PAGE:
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When Well-Behaved Women Do Make History

When Well-Behaved Women Do Make History

Posted by Starla Gunter on

Pushing Boundaries

“Well-behaved women seldom make history.”

You’ve likely seen this popular phrase used everywhere from t-shirts and coffee mugs to social media bios and acceptance speeches.

It’s an empowering statement that, based on its modern interpretation, makes it seem as though only the women who break rules or push boundaries are worthy of a place on a history book page.

But did you know this quote is often misinterpreted?

Pulitzer Prize-winning historian Laurel Thatcher Ulrich penned these famous words in a 1976 scholarly article. Little did she know this phrase would become the most popular sentence she ever wrote.

In this often misunderstood statement, Ulrich was actually expressing frustration, claiming history often overlooks the lives of many exemplary women.

Untold Stories

As we celebrate Women's History Month, join us in celebrating the lives of women who have gone under-appreciated, whose names don't come up in regular conversation, and whose stories go untold in history museums around the world. 

Let’s take a look at a few of those silent, yet fierce females.

As a young girl, Alice Coachman dreamt of competing in the high jump competition but, due to segregation and no access to top-quality training facilities, was forced to use ropes and sticks in order to train. Coachman went on to become the first black woman to win the Olympic gold medal when she won the high jump for the United States in the 1948 Olympics.

Early American midwife Martha Moore Ballard made history by simply writing a few words in her diary every day. Thousands of entries over nearly three decades recording her work and domestic life were initially viewed as repetitive and useless. But through the help of Ulrich, her writings became a foundation for modern-day historians to gain insight into early American families in the 18th century. 

Margaret Hamilton is most likely to thank for Apollo 11’s success in landing on the moon. Known as “the human calculator,” Hamilton led the MIT team that created the on-board software for Apollo 11. She programmed back-up code in case anything were to go wrong in flight, not knowing that minutes before the actual spacecraft landing, an alarm would be triggered and her code would save the mission.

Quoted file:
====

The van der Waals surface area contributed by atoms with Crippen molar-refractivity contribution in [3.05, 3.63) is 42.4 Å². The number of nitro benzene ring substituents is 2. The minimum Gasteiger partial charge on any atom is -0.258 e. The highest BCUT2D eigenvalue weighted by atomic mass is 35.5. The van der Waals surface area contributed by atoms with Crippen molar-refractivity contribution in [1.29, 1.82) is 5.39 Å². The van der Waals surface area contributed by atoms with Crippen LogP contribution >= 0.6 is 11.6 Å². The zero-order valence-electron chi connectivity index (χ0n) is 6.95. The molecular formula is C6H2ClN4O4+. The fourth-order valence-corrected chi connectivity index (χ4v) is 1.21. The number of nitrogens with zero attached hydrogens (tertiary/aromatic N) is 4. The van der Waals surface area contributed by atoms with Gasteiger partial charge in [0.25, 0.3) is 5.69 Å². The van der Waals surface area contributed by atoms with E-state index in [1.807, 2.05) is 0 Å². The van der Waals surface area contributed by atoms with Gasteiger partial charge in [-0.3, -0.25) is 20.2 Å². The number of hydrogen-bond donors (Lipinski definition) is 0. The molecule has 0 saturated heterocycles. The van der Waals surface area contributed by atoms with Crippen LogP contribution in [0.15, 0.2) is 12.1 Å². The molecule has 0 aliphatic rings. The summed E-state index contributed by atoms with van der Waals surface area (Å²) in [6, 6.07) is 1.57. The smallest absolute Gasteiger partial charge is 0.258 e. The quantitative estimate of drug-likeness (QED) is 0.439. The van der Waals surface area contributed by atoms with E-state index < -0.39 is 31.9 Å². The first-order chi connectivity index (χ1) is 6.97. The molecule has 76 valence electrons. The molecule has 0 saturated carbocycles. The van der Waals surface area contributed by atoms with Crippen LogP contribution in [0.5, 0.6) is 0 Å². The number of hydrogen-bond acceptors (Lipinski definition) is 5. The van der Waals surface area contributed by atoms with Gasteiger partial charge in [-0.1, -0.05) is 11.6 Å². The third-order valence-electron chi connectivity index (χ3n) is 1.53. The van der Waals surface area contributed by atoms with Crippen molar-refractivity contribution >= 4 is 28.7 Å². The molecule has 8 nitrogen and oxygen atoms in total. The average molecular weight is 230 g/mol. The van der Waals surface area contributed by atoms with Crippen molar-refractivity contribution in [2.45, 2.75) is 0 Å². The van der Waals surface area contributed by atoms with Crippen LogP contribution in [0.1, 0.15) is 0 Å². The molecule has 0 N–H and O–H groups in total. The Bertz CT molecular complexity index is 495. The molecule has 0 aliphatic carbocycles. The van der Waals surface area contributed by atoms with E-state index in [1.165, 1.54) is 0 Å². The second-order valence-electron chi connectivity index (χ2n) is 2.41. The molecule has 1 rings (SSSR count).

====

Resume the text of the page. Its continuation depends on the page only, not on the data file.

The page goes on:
History in the Making

Ulrich’s approach to history has always been the “silent work of ordinary people.” Don’t you find that the most extraordinary people are the ones who are overlooked, under-appreciated, and undervalued? 

Maybe for you it was a mother or grandmother who sacrificed daily and loved her family without limit, never expecting anything in return. Or maybe it was a former coworker, boss, or neighbor. We all have women in our personal histories that we feel are more worthy of a standing ovation than anyone standing on stage accepting a prestigious award.

Having made a career recognizing the lives of ordinary women, Ulrich desires for us to turn our gaze for a moment from the exceptional women of history and look at the women’s history that’s all around us.

Through her writing and scholarship, Ulrich has inspired many ordinary well-behaved women – students, teachers, nurses, ladies in nursing homes – to recognize that they have a right to make their stamp in history.

As we celebrate Women’s History Month and International Women’s Day coming up on March 8, challenge yourself to look around at your surroundings, workplace, and your community for women’s history in the making and all of the stories that are just waiting to be told.

Groove Life®. Ready for Adventure™.

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